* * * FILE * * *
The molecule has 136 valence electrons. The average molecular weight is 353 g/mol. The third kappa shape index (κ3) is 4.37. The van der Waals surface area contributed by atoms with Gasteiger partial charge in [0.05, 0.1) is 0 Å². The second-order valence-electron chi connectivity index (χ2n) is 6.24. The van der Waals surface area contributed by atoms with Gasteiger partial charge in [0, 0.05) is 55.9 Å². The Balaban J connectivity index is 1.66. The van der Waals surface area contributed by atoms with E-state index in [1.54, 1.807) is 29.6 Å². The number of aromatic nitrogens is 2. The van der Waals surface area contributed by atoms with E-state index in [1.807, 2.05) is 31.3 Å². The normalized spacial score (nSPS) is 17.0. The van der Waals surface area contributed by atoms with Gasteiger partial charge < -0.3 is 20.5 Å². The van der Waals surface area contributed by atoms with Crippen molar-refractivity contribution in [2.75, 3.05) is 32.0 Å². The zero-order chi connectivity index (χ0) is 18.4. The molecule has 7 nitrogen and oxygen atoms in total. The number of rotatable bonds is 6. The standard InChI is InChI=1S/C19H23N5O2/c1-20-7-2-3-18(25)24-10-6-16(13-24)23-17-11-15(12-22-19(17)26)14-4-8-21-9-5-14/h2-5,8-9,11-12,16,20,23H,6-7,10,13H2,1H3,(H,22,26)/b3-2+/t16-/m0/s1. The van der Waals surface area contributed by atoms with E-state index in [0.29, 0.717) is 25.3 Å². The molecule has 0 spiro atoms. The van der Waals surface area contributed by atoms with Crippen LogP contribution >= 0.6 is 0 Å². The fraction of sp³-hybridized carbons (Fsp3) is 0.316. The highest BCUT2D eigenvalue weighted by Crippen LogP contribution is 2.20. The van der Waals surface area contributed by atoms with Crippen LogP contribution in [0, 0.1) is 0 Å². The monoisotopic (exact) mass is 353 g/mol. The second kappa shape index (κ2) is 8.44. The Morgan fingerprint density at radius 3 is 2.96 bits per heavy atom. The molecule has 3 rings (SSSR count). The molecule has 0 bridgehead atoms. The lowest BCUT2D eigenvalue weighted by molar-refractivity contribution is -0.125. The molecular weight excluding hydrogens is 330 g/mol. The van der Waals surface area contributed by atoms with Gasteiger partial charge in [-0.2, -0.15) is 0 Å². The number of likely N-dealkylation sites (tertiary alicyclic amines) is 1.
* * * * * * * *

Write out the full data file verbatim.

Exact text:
The molecule has 136 valence electrons. The average molecular weight is 353 g/mol. The third kappa shape index (κ3) is 4.37. The van der Waals surface area contributed by atoms with Gasteiger partial charge in [0.05, 0.1) is 0 Å². The second-order valence-electron chi connectivity index (χ2n) is 6.24. The van der Waals surface area contributed by atoms with Gasteiger partial charge in [0, 0.05) is 55.9 Å². The Balaban J connectivity index is 1.66. The van der Waals surface area contributed by atoms with E-state index in [1.54, 1.807) is 29.6 Å². The number of aromatic nitrogens is 2. The van der Waals surface area contributed by atoms with E-state index in [1.807, 2.05) is 31.3 Å². The normalized spacial score (nSPS) is 17.0. The van der Waals surface area contributed by atoms with Gasteiger partial charge < -0.3 is 20.5 Å². The van der Waals surface area contributed by atoms with Crippen molar-refractivity contribution in [2.75, 3.05) is 32.0 Å². The zero-order chi connectivity index (χ0) is 18.4. The molecule has 7 nitrogen and oxygen atoms in total. The number of rotatable bonds is 6. The standard InChI is InChI=1S/C19H23N5O2/c1-20-7-2-3-18(25)24-10-6-16(13-24)23-17-11-15(12-22-19(17)26)14-4-8-21-9-5-14/h2-5,8-9,11-12,16,20,23H,6-7,10,13H2,1H3,(H,22,26)/b3-2+/t16-/m0/s1. The van der Waals surface area contributed by atoms with E-state index in [0.29, 0.717) is 25.3 Å². The molecule has 0 spiro atoms. The van der Waals surface area contributed by atoms with Crippen LogP contribution >= 0.6 is 0 Å². The fraction of sp³-hybridized carbons (Fsp3) is 0.316. The highest BCUT2D eigenvalue weighted by Crippen LogP contribution is 2.20. The van der Waals surface area contributed by atoms with Crippen LogP contribution in [0, 0.1) is 0 Å². The monoisotopic (exact) mass is 353 g/mol. The second kappa shape index (κ2) is 8.44. The Morgan fingerprint density at radius 3 is 2.96 bits per heavy atom. The molecule has 3 rings (SSSR count). The molecule has 0 bridgehead atoms. The lowest BCUT2D eigenvalue weighted by molar-refractivity contribution is -0.125. The molecular weight excluding hydrogens is 330 g/mol. The van der Waals surface area contributed by atoms with Gasteiger partial charge in [-0.2, -0.15) is 0 Å². The number of likely N-dealkylation sites (tertiary alicyclic amines) is 1.